32 Best TV-PG Movies to Watch

Staff & contributors

If you’re concerned that a TV-PG rating means a show is just for kids, think again. You’d be surprised at how many excellent series can be enjoyed by the whole family, across generations. Here are the very best PG-rated TV shows to stream now.

, 2011

Poetry is a masterpiece from one of South Korea's most cherished movie directors, Lee Chang-dong. The simple story follows the everyday life of a grandmother, Mija, who works as a caretaker for a living. To fill her inner emptiness, she decides to join a poetry club with other grandmothers in her neighborhood. Meanwhile, as Mija deals with her own financial and health problems, she struggles to connect with her teenage grandson — only to find out that he is keeping a dark secret. If you are familiar with Lee Chang-dong works, then you know that the movie will tug at your heartstrings. But if you aren't, prepare to be moved.

Genre: Drama

Actor: Ahn Nae-sang, Chang Hyae-jin, Eun-yeong Kim, Hee-ra Kim, Jang Hye-jin, Jeong-hie Yun, Kim Eun-yeong, Kim Gye-sun, Kim Hee-ra, Kim Hye-jung, Kim Ja-young, Kim Jong-goo, Kim Nam-jin, Kwon Hyuk-soo, Lee Da-wit, Min Bok-gi, Nam Joong-gyu, Park Hyun-woo, Park Myung-shin, Yoon Jeong-hee

Director: Chang-dong Lee, Lee Chang-dong

Rating: TV-PG

This story of a filmmaker who stayed in Aleppo, Syria during the war, got married then had a child called Sama, is a mix of difficult and inspiring.

There are stories of unsurmountable loss, as the filmmaker’s husband is one of the 30 remaining doctors in Aleppo (a city of almost 5 million), and she films many of the victims that come to his hospital. But while this is happening, there are also uplifting stories of resilience and rare but profound moments of laughter and joy.

We’re growing too sensitized to violence in Syria, and this movie, possibly the most intimate account of the war, can stir back a much-needed awareness of the injustices that take place.

When things get really bad in the documentary, it’s hard not to wonder where the humanity is in all of this. You quickly realize that it’s right there, behind the camera, in Sama and her mother’s will to live.

Genre: Documentary, War

Actor: Hamza Al-Khateab, Sama Al-Khateab, Waad Al-Kateab, Waad Al-Khateab

Director: Edward Watts, Waad Al-Kateab, Waad Al-Khateab

Rating: TV-PG

This movie’s energy is completely intoxicating.

It’s the directorial debut of renown British/Nigerian actor Chiwetel Ejiofor, but it feels like the work of a veteran.

In a true story told in English and Chichewa (a language from Malawi), a young boy is expelled from school because his parents couldn’t afford tuition. At the same time, his village is struck by a variety of natural circumstances that bring them the threat of drought and famine.

The young boy sneaks into the library in the hopes of making a windmill and saving his village, and you can guess what follows from the title.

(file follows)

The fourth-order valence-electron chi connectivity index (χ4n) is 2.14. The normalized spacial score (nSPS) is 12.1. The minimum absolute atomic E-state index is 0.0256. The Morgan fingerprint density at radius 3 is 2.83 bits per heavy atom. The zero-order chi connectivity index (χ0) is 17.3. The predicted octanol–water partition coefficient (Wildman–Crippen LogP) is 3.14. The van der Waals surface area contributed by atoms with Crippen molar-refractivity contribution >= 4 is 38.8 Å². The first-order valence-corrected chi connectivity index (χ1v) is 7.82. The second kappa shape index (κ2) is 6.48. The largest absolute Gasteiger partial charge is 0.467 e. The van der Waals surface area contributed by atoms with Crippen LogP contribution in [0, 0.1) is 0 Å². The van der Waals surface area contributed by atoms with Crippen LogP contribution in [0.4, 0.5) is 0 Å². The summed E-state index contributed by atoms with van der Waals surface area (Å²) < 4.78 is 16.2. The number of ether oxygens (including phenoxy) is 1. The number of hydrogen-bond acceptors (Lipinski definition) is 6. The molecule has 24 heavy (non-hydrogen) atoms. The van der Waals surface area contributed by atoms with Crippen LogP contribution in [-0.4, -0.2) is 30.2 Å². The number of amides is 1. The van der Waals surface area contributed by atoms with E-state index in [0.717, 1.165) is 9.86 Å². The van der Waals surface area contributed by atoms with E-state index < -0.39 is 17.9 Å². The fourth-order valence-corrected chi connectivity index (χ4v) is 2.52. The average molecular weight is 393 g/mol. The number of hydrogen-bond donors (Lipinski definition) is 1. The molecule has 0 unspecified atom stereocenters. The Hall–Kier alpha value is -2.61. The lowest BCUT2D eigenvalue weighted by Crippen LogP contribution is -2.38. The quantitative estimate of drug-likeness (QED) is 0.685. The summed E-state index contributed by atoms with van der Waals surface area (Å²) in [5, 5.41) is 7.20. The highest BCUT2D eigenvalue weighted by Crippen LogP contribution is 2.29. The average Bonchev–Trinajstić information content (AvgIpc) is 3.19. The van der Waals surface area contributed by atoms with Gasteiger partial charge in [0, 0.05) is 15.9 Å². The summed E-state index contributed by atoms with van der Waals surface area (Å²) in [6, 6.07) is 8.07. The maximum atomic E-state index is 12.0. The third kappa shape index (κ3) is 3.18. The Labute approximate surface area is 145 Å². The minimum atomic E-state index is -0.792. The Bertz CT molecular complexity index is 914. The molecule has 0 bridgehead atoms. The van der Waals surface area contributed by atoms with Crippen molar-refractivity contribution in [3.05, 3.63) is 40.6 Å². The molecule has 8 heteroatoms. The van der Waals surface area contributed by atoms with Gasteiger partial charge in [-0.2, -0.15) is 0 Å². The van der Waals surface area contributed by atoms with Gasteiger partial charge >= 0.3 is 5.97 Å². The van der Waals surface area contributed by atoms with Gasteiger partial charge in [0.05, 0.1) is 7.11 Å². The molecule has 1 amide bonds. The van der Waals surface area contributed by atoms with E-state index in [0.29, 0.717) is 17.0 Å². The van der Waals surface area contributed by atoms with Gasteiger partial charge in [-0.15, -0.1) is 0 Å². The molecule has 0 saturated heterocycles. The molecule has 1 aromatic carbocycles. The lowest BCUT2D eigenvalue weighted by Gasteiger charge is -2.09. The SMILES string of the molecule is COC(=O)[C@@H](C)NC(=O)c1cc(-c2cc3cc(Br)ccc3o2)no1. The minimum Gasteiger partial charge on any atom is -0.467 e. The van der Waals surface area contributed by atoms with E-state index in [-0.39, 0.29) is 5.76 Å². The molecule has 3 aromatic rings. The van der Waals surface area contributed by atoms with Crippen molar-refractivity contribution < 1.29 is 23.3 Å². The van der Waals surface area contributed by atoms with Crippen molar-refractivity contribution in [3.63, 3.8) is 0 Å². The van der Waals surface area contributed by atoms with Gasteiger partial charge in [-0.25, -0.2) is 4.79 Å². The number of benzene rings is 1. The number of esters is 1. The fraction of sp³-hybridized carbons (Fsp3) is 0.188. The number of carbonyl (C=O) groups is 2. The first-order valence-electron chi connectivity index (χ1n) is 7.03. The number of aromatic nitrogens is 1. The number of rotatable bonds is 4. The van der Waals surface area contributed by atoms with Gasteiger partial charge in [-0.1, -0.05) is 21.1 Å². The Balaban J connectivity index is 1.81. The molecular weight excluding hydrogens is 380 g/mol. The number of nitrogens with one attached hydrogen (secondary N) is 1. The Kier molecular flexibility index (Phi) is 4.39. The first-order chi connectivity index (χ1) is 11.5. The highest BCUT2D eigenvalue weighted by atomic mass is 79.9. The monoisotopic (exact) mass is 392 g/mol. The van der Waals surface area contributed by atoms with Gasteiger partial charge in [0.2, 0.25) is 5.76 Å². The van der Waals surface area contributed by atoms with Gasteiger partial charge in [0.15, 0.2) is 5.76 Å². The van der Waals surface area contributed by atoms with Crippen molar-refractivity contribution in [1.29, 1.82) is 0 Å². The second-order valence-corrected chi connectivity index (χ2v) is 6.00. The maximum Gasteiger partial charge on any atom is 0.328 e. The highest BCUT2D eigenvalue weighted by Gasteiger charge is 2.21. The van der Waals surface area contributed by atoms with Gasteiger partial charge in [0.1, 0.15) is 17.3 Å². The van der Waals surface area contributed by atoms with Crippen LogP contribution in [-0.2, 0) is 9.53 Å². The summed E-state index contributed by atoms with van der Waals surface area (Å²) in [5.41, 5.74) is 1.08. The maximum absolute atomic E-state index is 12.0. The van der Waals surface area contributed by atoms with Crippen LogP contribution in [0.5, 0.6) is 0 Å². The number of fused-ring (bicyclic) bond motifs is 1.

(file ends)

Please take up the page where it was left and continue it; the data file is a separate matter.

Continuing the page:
The triumph of engineering and a boy with a dream; mix in an incredibly interesting culture, full of unique family dynamics and a thought-provoking intersection between religion, tradition, and technology. The result is a delicate but uplifting movie, not to be missed.

Genre: Drama, Family, History

Actor: Aissa Maiga, Bruno Chitsulo, Chiwetel Ejiofor, Eddie Mbugua, Edwin Chonde, Felix Lemburo, Fredrick Lukhere, Grace Msiska, Hope Chisano, Joseph Marcell, Kelvin Chimpokoser, Khalani Makunje, Latifa Tambala, Lemogang Tsipa, Lily Banda, Lomuthi Jere, Maxwell Simba, Noma Dumezweni, Owen Chikanken, Philbert Falakeza, Raymond Ofula

Director: Chiwetel Ejiofor

Rating: TV-PG

A classic text of English literature classes is handsomely brought to life in this screen translation of the still-radical play An Inspector Calls. The Birlings, a wealthy industrialist family thriving in 1912 England, have a cozy family celebration shattered by the arrival of a police inspector investigating the suicide of a young working-class woman. But that’s not the only bubble that’s burst: as Inspector Goole (David Thewlis) interviews the family — gradually revealing the part each played in forcing the woman to such a desperate state — he holds a mirror up to the casual cruelty and entitlement with which the Birlings move through the world. Part of what makes JB Priestley’s original play so enduring is how these characters are used as a wider metaphor for their social classes, and that translates with delicate but undeniable force here. A damning indictment of individualism and blind privilege on original publication in 1945, this is a story that retains the same relevance and power today.

Genre: Crime, Drama, Mystery, Thriller, TV Movie

Actor: Chloe Pirrie, Chrissie Chow, David Thewlis, Donnie Yen, Eric Tsang, Finn Cole, Flora Nicholson, Hans Zhang, Herman Yau, Karena Ng, Ken Stott, Kyle Soller, Lam Ka-tung, Liu Yan, Louis Koo, Lucy Chappell, Miranda Richardson, Raymond Wong, Sophie Rundle, Teresa Mo, Wanda Opalinska

Director: Aisling Walsh, Herman Yau, Raymond Wong

Rating: TV-PG